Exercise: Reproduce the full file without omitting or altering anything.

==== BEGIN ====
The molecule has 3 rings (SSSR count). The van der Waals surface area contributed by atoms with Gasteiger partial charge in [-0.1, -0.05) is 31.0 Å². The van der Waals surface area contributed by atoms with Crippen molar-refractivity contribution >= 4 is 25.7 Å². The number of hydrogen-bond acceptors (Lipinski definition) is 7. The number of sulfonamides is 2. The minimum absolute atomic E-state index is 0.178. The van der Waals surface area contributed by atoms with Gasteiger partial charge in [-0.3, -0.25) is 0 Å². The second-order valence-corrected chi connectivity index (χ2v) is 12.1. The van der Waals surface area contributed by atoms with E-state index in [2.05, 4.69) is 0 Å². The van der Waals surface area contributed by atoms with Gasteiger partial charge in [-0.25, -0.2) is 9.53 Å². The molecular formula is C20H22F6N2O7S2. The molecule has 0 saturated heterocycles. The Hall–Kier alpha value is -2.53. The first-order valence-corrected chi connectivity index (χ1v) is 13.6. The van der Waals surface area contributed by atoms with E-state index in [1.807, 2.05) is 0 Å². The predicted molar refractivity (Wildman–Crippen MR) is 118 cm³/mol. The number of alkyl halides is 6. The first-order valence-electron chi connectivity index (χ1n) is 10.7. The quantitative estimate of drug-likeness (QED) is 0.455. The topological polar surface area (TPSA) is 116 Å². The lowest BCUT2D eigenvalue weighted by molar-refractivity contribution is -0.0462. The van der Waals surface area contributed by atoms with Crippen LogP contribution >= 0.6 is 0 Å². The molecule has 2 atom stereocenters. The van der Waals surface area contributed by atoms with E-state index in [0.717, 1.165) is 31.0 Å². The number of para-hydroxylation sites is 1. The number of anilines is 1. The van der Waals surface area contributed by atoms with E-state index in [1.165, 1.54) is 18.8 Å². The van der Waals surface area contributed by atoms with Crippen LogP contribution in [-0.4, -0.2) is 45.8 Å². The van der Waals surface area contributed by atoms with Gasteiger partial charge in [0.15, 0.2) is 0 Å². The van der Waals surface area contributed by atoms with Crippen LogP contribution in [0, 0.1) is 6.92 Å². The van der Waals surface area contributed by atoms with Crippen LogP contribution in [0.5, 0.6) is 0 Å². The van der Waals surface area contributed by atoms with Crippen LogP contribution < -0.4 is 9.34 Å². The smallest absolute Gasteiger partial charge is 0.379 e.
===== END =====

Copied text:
The molecule has 3 rings (SSSR count). The van der Waals surface area contributed by atoms with Gasteiger partial charge in [-0.1, -0.05) is 31.0 Å². The van der Waals surface area contributed by atoms with Crippen molar-refractivity contribution >= 4 is 25.7 Å². The number of hydrogen-bond acceptors (Lipinski definition) is 7. The number of sulfonamides is 2. The minimum absolute atomic E-state index is 0.178. The van der Waals surface area contributed by atoms with Gasteiger partial charge in [-0.3, -0.25) is 0 Å². The second-order valence-corrected chi connectivity index (χ2v) is 12.1. The van der Waals surface area contributed by atoms with E-state index in [2.05, 4.69) is 0 Å². The van der Waals surface area contributed by atoms with Gasteiger partial charge in [-0.25, -0.2) is 9.53 Å². The molecular formula is C20H22F6N2O7S2. The molecule has 0 saturated heterocycles. The Hall–Kier alpha value is -2.53. The first-order valence-corrected chi connectivity index (χ1v) is 13.6. The van der Waals surface area contributed by atoms with E-state index in [1.807, 2.05) is 0 Å². The predicted molar refractivity (Wildman–Crippen MR) is 118 cm³/mol. The number of alkyl halides is 6. The first-order valence-electron chi connectivity index (χ1n) is 10.7. The quantitative estimate of drug-likeness (QED) is 0.455. The topological polar surface area (TPSA) is 116 Å². The lowest BCUT2D eigenvalue weighted by molar-refractivity contribution is -0.0462. The van der Waals surface area contributed by atoms with Crippen LogP contribution >= 0.6 is 0 Å². The molecule has 2 atom stereocenters. The van der Waals surface area contributed by atoms with E-state index in [0.717, 1.165) is 31.0 Å². The number of para-hydroxylation sites is 1. The number of anilines is 1. The van der Waals surface area contributed by atoms with E-state index in [1.165, 1.54) is 18.8 Å². The van der Waals surface area contributed by atoms with Crippen LogP contribution in [-0.4, -0.2) is 45.8 Å². The van der Waals surface area contributed by atoms with Gasteiger partial charge in [0.15, 0.2) is 0 Å². The van der Waals surface area contributed by atoms with Crippen LogP contribution in [0, 0.1) is 6.92 Å². The van der Waals surface area contributed by atoms with Crippen LogP contribution in [0.5, 0.6) is 0 Å². The van der Waals surface area contributed by atoms with Crippen LogP contribution < -0.4 is 9.34 Å². The smallest absolute Gasteiger partial charge is 0.379 e.